Hypereosinophilic syndrome (HES) is a rare disease which causes high levels of white blood cells in the body. These cells are called eosinophils, and they’re essential for proper immune system function. A diagnosis of HES is only given if eosinophil levels are elevated for 6 months or more and all other probable causes for the elevation are ruled out. The cause of this condition is still unknown.
High levels of eosinophils can eventually result in organ damage, however which organs the condition affects varies among patients. Symptoms of the condition are dependent on which areas of the body are affected. Some of the more common areas of impact are the lungs, heart, nervous system, bone marrow, and skin.
Symptoms of HES range in severity but can include skin rashes, lung disease, fatigue, nerve damage, memory loss, heart disease, and brain damage.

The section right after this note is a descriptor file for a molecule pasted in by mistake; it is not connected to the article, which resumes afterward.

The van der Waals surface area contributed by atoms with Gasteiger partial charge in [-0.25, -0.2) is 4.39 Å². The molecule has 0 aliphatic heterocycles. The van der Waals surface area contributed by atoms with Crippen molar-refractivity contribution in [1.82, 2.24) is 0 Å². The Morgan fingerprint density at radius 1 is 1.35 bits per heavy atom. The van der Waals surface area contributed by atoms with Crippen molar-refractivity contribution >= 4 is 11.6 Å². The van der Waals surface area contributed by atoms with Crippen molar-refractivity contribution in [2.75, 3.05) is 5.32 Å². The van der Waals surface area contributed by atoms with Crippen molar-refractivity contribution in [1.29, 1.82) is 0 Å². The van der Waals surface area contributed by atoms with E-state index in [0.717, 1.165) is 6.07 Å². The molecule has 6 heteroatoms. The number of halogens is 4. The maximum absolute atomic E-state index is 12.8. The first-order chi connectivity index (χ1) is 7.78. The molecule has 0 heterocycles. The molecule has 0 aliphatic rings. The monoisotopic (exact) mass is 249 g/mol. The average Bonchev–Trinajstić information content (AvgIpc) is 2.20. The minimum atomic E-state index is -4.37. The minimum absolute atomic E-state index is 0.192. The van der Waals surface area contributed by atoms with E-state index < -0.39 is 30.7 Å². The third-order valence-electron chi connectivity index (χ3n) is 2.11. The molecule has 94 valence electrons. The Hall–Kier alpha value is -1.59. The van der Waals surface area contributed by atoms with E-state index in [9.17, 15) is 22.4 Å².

HES is generally more prevalent in males than females. It is typically diagnosed when the individual is between 20 and 50 years of age and affects approximately one person out of every million.
Treatment of the condition focuses on lowering eosinophil levels. Depending on how the disease presents in the patient, their treatment plan will vary. Treatment may include steroids, interferon alpha, gleevec, or chemotherapy.
But, a new potential oral treatment for HES has just received Orphan Drug Designation from the FDA. It’s called dexpramipexole.
Dexpramipexole is being developed by Knopp Biosciences. It is an oral medication which works to selectively deplete eosinophils. Clinical trials thus far have shown extreme promise for this therapy, reducing eosinophil levels in both the blood and the tissues persistently.
Phase 2 clinical trial results have been published in Blood.
This new designation will provide Knopp a variety of incentives which should help accelerate the development of this potential therapy. Knopp recognizes the urgent need for this patient population as HES is under-recognized. There is a true need for more treatment options, and this new designation confirms the potential of this promising therapy.
You can read more about Knopp’s research of dexpramipexole here.